Journalism question: If your child was attacked by a cougar, would you 'speak in tongues'?

worship-1.jpg

Now here’s a story you don’t see every day, care of USA Today.

The headline on this one is totally faith-free, but it certainly is a grabber: “Woman fights off cougar attacking her son, prying its jaws open. 'Mom instinct,' she says.”

So what is the religion angle here? A reader spotted something really interesting in this story and raised a totally logical question.

First, let’s look at this journalism mystery in context. Here’s the whole overture:

A Canadian woman rushed to save her son after a cougar attacked him last week, prying the animal's jaws off her child, according to local news reports.

How did she do it? "Mom instinct" and prayer, she told CTV News.

Chelsea Lockhart's son was playing outside the family's Vancouver Island home Friday when she heard a fence rattle in the backyard. Then came sounds of a struggle. The mother bolted outside to see her son, Zachery, 7, on the ground with a young cougar attached to his arm, the network reported. She had no time to lose.

"I had a mom instinct, right?" Lockhart said. "I just leaped on it and tried to pry its mouth open."

With her fingers fish-hooked inside the cougar's mouth, Lockhart began "praying in tongues" and "crying out to the Lord," she told CTV News. "Three sentences into me praying, it released and it ran away," she told the network.

Sounds pretty basic, right?

Well, it does if you attend a Pentecostal Protestant congregation or a mainline church — Catholic, even — that has been touched by the charismatic renewal movement during the past three or four decades.

The reader’s question: How many readers would know the meaning of the phrase “praying in tongues” without a single word of background material?

Good question. What if the journalist had used to proper theological term, which is “glossolalia.” Would that have helped? Probably not.

Here is a totally secular definition, in a typical online dictionary. Note the word “imaginary.”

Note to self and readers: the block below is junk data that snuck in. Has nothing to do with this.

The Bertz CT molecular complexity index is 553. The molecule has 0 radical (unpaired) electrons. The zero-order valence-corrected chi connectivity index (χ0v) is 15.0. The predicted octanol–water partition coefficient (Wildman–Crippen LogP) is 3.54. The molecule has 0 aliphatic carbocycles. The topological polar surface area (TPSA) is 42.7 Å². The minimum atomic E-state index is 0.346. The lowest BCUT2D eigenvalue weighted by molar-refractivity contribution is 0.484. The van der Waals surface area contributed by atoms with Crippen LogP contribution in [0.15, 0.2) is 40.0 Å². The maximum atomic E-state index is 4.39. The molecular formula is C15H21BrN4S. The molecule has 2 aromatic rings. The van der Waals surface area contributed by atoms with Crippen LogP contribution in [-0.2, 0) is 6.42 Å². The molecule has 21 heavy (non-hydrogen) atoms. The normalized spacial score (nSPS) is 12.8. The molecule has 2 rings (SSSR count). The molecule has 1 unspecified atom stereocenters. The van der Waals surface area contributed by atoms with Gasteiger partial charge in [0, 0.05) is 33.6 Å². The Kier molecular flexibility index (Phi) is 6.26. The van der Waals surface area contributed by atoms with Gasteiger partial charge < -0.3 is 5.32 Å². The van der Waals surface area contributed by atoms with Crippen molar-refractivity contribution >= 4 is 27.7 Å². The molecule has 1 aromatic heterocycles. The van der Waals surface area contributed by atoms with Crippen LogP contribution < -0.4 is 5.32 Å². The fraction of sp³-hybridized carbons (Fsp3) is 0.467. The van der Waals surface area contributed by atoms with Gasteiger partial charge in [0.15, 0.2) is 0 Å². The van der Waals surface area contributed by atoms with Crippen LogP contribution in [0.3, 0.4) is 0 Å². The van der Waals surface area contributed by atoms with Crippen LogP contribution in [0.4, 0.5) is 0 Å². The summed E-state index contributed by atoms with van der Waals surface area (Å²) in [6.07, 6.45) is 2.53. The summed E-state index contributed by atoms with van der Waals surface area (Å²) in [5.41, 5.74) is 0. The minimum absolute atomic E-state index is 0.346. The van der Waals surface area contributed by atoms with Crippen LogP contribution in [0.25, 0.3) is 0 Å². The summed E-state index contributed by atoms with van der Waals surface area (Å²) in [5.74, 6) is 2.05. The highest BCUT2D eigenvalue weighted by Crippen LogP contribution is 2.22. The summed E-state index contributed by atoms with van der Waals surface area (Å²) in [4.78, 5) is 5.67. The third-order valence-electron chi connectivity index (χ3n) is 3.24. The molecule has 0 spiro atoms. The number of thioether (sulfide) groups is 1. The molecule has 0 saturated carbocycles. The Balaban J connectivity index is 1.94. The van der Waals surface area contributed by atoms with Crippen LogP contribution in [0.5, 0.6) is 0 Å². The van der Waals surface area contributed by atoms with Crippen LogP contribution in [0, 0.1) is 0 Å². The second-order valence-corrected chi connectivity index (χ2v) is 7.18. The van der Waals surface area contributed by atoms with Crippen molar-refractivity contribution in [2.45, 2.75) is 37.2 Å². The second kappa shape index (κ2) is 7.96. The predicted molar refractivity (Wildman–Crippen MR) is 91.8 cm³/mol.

glossolalia (noun)

incomprehensible speech in an imaginary language, sometimes occurring in a trance state, anepisode of religious ecstasy, or schizophrenia.

If you are looking for a more sympathetic definition, one with a bite of New Testament context, here is some material care of EpiscopalChurch.org, of all places:

Glossolalia

Ecstatic utterance as an expression of faith and praise for God. This Greek term designates the phenomenon of "speaking in new tongues" promised in Mk 16:17. For Paul (1 Cor 14:1-20), speaking in tongues is praise of God. It is not edification of the faithful unless an inspired interpreter is available. In Pentecostal churches and the charismatic movement, glossolalia is seen as the fruit of baptism by the Holy Spirit. But Paul was ambivalent about the importance of speaking in tongues for the church (see 1 Cor 14). …

Forget USA Today and the United States, for a minute.

How many readers — especially in highly secular Western Canada — would get this reference?

You see, the original CTV report put the word “miracle” in the lede, but was just as mysterious about this prayer phenomenon. Here’s that quote, about halfway into the story:

"I looked at him and I just thought, 'Oh my god, my kid could die right before my eyes.' All you think is what can you do? What can you do in your own physical strength?"

But that's when Lockhart called out for help from a higher power, which she says made all the difference.

"I knew that in my own power and my own strength, I wasn't going to be able to pry its mouth open. So I start praying in tongues, and I'm just crying out to the Lord, just this really deep from the depths of inside of me," she said. "Three sentences into me praying, it released and it ran away."

The “help from a higher power” phrase is nice. However, the same question remains: How many readers would have any understanding of what “praying in tongues” means?

Oh, by the way, the young boy is fine.

The cougar? That’s more complicated. And there’s a mom angle to that, as well.

The boy has since received stitches for his head wound and is expected to make a full recovery.

"Everybody's recovering today and Zach's resting at his grandma's. We've had so much support from the community that every time I go out, everyone's hugging me and just tearing up, asking how we're doing, and that helps so much," said Lockhart.

Both the cougar that attacked the boy and another juvenile male thought to be its brother were destroyed by conservation officers.

It is believed they had been separated from their mother for a number of months. A necropsy later revealed that the animals were likely starving at the time.

So what do you think? Is “speaking in tongues” now common lingo in Western Canada? Normal USA?

Just asking.


Please respect our Commenting Policy